FIGS. 15 and 16 are similar to FIGS. 2 and 3, respectively, except that the peaks of protrusions 1630 in FIG. 16 do not extend out or otherwise enlarge a radius of edge 210, as shown in FIGS. 3, 5-12, and 14. Instead, the bottoms of valleys 1640extend into or reduce a radius of edge 210. Therefore, protrusions 1630 and valleys 1640 in FIG. 16 are formed using a different process than used to form protrusions 330 and valleys 340 in FIG. 3. In particular, valleys 1640 in FIG. 16 are formed asdepressions, and the formation of valleys 1640 forms protrusions 1630. Accordingly, curve 1632, which is drawn as a dashed line in FIG. 16, represents the original surface of edge 210 before forming valleys 1640 and protrusions 1630. Therefore, in thisway, curve 1632 In FIG. 16 can be analogous to curve 332 in FIGS. 3 and 4. Although FIG. 16 illustrates edge 210 to include five of protrusions 1630, but edge 210 can include more or less than five of protrusions 1630.

After forming valleys 1640 and protrusions 1630, the peaks of protrusions 1630 define dashed curve 1632. The bottoms of valleys 1640 define dashed curve 1642, and curves 1632 and 1642 have radii 1631 and 1641, respectively. Although protrusions1630 and valleys 1640 in FIGS. 15 and 16 are formed using a different process than the protrusions and valleys described with reference to FIGS. 2, 3, and 5-14, edge 210 in FIGS. 15 and 16 can still comply with the proposed USGA's groove regulationsreferenced above with respect to FIG. 4 when:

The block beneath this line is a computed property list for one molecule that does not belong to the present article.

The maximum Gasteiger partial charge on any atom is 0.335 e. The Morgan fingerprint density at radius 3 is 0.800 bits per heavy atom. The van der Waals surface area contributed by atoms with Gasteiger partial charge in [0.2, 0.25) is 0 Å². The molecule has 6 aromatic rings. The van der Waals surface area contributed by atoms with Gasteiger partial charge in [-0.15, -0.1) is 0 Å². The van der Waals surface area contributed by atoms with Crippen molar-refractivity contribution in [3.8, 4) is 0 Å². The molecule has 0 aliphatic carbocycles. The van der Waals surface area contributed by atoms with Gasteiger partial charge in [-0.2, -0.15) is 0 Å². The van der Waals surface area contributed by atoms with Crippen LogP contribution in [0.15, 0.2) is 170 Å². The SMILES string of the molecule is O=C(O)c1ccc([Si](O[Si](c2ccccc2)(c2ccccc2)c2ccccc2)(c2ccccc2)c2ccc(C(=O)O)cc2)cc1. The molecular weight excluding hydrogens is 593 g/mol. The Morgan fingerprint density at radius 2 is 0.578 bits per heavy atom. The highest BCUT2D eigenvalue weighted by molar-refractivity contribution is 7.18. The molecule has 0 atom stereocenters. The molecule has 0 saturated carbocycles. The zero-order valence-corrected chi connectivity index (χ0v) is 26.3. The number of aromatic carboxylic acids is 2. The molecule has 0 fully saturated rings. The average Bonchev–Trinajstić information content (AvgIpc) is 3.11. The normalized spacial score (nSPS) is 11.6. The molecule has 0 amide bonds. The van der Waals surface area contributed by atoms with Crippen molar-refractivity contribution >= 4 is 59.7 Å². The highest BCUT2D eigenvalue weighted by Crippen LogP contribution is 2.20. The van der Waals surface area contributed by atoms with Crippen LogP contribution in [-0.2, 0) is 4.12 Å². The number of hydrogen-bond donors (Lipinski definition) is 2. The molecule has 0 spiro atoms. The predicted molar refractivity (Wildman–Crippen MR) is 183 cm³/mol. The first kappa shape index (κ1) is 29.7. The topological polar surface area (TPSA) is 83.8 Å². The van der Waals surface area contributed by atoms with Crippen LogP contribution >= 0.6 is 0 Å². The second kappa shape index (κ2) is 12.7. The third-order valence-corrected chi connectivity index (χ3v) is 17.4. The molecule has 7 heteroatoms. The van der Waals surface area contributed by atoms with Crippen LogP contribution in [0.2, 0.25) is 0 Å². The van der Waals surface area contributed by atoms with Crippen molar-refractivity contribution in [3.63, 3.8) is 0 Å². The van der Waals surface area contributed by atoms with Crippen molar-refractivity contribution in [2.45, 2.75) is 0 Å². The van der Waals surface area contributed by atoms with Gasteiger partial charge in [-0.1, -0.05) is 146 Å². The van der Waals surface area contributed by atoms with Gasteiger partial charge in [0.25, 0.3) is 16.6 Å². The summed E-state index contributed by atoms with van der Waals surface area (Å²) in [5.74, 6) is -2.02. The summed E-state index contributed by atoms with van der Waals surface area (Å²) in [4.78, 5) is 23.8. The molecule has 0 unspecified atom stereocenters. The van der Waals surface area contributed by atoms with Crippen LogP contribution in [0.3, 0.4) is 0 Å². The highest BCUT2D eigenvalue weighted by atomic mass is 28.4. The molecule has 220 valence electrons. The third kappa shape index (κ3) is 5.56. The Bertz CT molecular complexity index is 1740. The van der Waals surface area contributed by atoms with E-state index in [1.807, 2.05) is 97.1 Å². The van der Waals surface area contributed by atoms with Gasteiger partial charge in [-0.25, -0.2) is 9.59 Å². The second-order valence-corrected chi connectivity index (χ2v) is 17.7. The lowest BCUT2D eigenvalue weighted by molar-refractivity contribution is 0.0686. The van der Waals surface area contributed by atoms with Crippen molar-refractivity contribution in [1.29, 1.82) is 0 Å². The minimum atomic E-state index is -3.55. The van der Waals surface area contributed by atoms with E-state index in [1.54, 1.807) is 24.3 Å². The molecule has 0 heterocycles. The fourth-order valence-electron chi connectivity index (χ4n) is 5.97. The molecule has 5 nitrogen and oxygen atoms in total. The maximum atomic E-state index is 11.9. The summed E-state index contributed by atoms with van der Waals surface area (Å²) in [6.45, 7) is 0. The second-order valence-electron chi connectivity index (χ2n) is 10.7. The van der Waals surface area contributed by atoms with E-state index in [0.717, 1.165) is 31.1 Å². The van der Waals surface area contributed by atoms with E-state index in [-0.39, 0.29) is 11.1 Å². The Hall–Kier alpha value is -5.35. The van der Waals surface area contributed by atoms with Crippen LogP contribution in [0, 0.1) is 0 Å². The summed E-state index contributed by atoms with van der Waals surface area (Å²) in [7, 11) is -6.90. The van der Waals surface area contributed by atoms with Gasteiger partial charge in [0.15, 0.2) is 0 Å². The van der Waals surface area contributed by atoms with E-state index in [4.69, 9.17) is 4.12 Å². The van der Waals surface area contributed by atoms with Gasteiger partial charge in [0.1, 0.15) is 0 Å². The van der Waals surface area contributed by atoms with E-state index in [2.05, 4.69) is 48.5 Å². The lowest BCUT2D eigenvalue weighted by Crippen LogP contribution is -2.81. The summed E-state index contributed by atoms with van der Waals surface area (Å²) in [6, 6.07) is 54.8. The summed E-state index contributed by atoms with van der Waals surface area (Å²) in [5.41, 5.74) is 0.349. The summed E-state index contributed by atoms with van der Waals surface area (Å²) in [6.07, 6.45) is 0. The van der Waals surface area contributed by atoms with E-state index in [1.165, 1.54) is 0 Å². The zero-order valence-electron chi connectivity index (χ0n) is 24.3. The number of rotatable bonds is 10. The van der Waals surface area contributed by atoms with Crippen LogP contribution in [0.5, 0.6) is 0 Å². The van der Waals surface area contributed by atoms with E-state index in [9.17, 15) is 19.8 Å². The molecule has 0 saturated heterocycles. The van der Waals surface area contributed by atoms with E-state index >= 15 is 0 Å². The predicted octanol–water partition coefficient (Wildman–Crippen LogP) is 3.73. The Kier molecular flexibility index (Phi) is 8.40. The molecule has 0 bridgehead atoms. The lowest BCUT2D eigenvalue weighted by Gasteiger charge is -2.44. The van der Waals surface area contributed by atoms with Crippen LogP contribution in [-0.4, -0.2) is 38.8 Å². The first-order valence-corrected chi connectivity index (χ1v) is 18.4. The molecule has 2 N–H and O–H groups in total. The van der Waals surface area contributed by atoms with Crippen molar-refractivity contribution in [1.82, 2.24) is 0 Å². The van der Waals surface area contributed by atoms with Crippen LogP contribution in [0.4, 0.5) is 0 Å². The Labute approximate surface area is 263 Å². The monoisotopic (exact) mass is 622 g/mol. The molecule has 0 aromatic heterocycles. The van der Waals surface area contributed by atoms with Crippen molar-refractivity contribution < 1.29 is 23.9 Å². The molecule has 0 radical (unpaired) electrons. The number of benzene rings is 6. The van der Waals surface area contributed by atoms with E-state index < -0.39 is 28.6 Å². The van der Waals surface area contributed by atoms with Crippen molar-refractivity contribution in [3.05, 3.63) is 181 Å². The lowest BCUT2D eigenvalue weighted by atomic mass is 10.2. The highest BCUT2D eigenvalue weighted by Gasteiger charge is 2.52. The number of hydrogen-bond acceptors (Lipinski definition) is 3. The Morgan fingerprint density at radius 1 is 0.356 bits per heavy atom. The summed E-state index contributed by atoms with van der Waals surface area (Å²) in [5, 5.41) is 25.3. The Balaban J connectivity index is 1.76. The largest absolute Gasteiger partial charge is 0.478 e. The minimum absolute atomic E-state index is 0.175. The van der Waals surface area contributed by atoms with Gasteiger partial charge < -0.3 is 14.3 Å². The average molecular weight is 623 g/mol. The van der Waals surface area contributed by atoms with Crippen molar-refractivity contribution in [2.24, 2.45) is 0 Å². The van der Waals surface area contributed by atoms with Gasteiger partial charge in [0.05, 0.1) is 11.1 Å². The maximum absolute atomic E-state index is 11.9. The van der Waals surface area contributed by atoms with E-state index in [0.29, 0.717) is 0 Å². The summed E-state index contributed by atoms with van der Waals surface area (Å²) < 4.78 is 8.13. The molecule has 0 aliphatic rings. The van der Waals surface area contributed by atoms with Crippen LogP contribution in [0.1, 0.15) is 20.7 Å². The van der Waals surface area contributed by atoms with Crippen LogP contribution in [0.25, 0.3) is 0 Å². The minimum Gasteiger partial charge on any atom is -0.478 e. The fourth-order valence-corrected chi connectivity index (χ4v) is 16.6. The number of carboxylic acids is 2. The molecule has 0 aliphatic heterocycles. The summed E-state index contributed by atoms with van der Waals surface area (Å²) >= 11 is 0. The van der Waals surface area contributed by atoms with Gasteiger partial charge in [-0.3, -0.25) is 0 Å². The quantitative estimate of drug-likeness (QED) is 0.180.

.gtoreq..function..times..function..times..times..times..gtoreq..function.- .times..function..times. ##EQU00002##

FIG. 17 depicts a simplified representation of a portion of edge 210 in FIG. 16, according to the tenth embodiment. FIG. 17 is a simplified representation because, in part, the overall shape of edge 210 is not shown to be curved, as depicted inFIG. 16. Also, FIG. 17 shows only a portion of edge 210.

As depicted in FIG. 17, protrusions 1630 have height 1731, which also represents the depth of valleys 1640 from the original surface of edge 210. Portions 1733 located between two adjacent ones of protrusions 1630 are substantially smooth,substantially uniform, and substantially curved. The curves are depicted to be concave, but in another embodiment, the curve can be convex.

FIG. 18 depicts another simplified representation of a portion of edge 210 in FIG. 16, according to an eleventh embodiment. FIG. 18 is similar to FIG. 17, except that adjacent ones of protrusions 1630 in FIG. 18 are spaced apart from each otherby portions 1833. As an example, portions 1833 can space apart adjacent ones of protrusions 1630 by a distance of up to approximately 0.3 mm. In one embodiment, adjacent ones of protrusions 1630 can be separated from each other by the same distance, orby different distances. In contrast, the distance between adjacent ones of protrusions 1630 in FIG. 17 is substantially zero. Portions 1833 in FIG. 18 can be substantially planar, or can be convexly or concavely curved or can have a differentconfiguration.

FIG. 19 depicts another simplified representation of a portion of edge 210 of FIG. 16, according to a twelfth embodiment. FIG. 19 is similar to FIG. 17, except that FIG. 19 depicts protrusions 1930, which have substantially straight sidesinstead of the concave sides of protrusions 1630 in FIG. 17. Also. In FIG. 19, portions 1933 are located between adjacent ones of protrusions 730 and have an overall V-shape.

FIG. 20 depicts another simplified representation of a portion of edge 210 of FIG. 16, according to a thirteenth embodiment. FIG. 20 is similar to FIG. 19, except that adjacent ones of protrusions 1930 in FIG. 20 are spaced apart from each otherby portions 1833.